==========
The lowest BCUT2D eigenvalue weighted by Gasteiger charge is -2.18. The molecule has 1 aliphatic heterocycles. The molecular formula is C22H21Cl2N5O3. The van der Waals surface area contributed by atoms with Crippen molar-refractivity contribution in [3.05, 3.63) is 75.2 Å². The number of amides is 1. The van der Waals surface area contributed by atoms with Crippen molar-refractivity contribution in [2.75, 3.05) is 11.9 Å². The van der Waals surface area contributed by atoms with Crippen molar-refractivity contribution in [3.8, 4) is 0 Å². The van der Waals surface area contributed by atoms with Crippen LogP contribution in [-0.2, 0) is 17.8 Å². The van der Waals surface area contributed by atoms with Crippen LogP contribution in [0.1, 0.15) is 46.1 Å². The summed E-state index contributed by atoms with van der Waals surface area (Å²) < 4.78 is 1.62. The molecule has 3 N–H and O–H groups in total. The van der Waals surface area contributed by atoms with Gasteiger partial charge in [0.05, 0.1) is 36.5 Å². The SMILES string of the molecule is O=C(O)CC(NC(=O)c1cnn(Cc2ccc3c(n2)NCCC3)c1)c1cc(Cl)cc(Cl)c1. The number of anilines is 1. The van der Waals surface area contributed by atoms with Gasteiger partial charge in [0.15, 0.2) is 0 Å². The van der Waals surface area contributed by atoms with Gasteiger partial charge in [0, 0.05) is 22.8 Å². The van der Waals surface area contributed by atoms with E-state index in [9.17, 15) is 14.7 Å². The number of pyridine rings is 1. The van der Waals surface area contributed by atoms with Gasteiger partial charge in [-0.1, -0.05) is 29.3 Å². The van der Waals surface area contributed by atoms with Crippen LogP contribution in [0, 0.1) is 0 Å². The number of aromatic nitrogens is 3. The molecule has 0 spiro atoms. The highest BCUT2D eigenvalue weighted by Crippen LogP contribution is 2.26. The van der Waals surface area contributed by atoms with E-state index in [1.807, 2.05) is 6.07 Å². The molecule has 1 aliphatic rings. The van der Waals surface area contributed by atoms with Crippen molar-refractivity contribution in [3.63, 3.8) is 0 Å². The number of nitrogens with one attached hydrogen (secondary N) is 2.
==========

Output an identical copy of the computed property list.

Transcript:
The lowest BCUT2D eigenvalue weighted by Gasteiger charge is -2.18. The molecule has 1 aliphatic heterocycles. The molecular formula is C22H21Cl2N5O3. The van der Waals surface area contributed by atoms with Crippen molar-refractivity contribution in [3.05, 3.63) is 75.2 Å². The number of amides is 1. The van der Waals surface area contributed by atoms with Crippen molar-refractivity contribution in [2.75, 3.05) is 11.9 Å². The van der Waals surface area contributed by atoms with Crippen molar-refractivity contribution in [3.8, 4) is 0 Å². The van der Waals surface area contributed by atoms with Crippen LogP contribution in [-0.2, 0) is 17.8 Å². The van der Waals surface area contributed by atoms with Crippen LogP contribution in [0.1, 0.15) is 46.1 Å². The summed E-state index contributed by atoms with van der Waals surface area (Å²) < 4.78 is 1.62. The molecule has 3 N–H and O–H groups in total. The van der Waals surface area contributed by atoms with Gasteiger partial charge in [0.05, 0.1) is 36.5 Å². The SMILES string of the molecule is O=C(O)CC(NC(=O)c1cnn(Cc2ccc3c(n2)NCCC3)c1)c1cc(Cl)cc(Cl)c1. The number of anilines is 1. The van der Waals surface area contributed by atoms with Gasteiger partial charge in [0.15, 0.2) is 0 Å². The van der Waals surface area contributed by atoms with Gasteiger partial charge in [0, 0.05) is 22.8 Å². The van der Waals surface area contributed by atoms with E-state index in [9.17, 15) is 14.7 Å². The number of pyridine rings is 1. The van der Waals surface area contributed by atoms with Gasteiger partial charge in [-0.1, -0.05) is 29.3 Å². The van der Waals surface area contributed by atoms with Crippen LogP contribution in [0, 0.1) is 0 Å². The number of aromatic nitrogens is 3. The molecule has 0 spiro atoms. The highest BCUT2D eigenvalue weighted by Crippen LogP contribution is 2.26. The van der Waals surface area contributed by atoms with E-state index in [1.807, 2.05) is 6.07 Å². The molecule has 1 aliphatic rings. The van der Waals surface area contributed by atoms with Crippen molar-refractivity contribution in [3.63, 3.8) is 0 Å². The number of nitrogens with one attached hydrogen (secondary N) is 2.